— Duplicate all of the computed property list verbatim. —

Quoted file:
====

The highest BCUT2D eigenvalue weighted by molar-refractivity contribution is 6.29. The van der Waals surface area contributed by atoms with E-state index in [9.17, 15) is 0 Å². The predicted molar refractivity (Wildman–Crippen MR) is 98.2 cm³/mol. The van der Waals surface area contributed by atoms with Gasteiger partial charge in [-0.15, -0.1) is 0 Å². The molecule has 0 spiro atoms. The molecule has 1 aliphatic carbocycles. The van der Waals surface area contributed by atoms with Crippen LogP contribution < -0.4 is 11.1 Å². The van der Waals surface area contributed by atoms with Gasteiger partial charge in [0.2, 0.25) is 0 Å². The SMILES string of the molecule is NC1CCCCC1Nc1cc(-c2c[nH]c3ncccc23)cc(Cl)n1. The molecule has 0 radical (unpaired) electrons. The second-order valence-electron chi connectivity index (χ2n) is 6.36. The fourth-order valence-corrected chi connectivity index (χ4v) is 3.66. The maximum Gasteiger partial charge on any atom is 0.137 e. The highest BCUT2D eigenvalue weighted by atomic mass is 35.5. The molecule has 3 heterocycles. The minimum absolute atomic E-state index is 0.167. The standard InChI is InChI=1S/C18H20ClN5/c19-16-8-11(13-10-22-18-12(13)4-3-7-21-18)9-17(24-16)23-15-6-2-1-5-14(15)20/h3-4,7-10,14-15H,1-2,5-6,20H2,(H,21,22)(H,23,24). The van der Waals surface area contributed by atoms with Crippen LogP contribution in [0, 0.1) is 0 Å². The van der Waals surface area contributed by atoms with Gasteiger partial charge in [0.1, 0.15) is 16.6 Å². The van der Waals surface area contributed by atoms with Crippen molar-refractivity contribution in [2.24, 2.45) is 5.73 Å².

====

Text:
The highest BCUT2D eigenvalue weighted by molar-refractivity contribution is 6.29. The van der Waals surface area contributed by atoms with E-state index in [9.17, 15) is 0 Å². The predicted molar refractivity (Wildman–Crippen MR) is 98.2 cm³/mol. The van der Waals surface area contributed by atoms with Gasteiger partial charge in [-0.15, -0.1) is 0 Å². The molecule has 0 spiro atoms. The molecule has 1 aliphatic carbocycles. The van der Waals surface area contributed by atoms with Crippen LogP contribution < -0.4 is 11.1 Å². The van der Waals surface area contributed by atoms with Gasteiger partial charge in [0.2, 0.25) is 0 Å². The SMILES string of the molecule is NC1CCCCC1Nc1cc(-c2c[nH]c3ncccc23)cc(Cl)n1. The molecule has 0 radical (unpaired) electrons. The second-order valence-electron chi connectivity index (χ2n) is 6.36. The fourth-order valence-corrected chi connectivity index (χ4v) is 3.66. The maximum Gasteiger partial charge on any atom is 0.137 e. The highest BCUT2D eigenvalue weighted by atomic mass is 35.5. The molecule has 3 heterocycles. The minimum absolute atomic E-state index is 0.167. The standard InChI is InChI=1S/C18H20ClN5/c19-16-8-11(13-10-22-18-12(13)4-3-7-21-18)9-17(24-16)23-15-6-2-1-5-14(15)20/h3-4,7-10,14-15H,1-2,5-6,20H2,(H,21,22)(H,23,24). The van der Waals surface area contributed by atoms with Crippen LogP contribution in [0, 0.1) is 0 Å². The van der Waals surface area contributed by atoms with Gasteiger partial charge in [0.1, 0.15) is 16.6 Å². The van der Waals surface area contributed by atoms with Crippen molar-refractivity contribution in [2.24, 2.45) is 5.73 Å².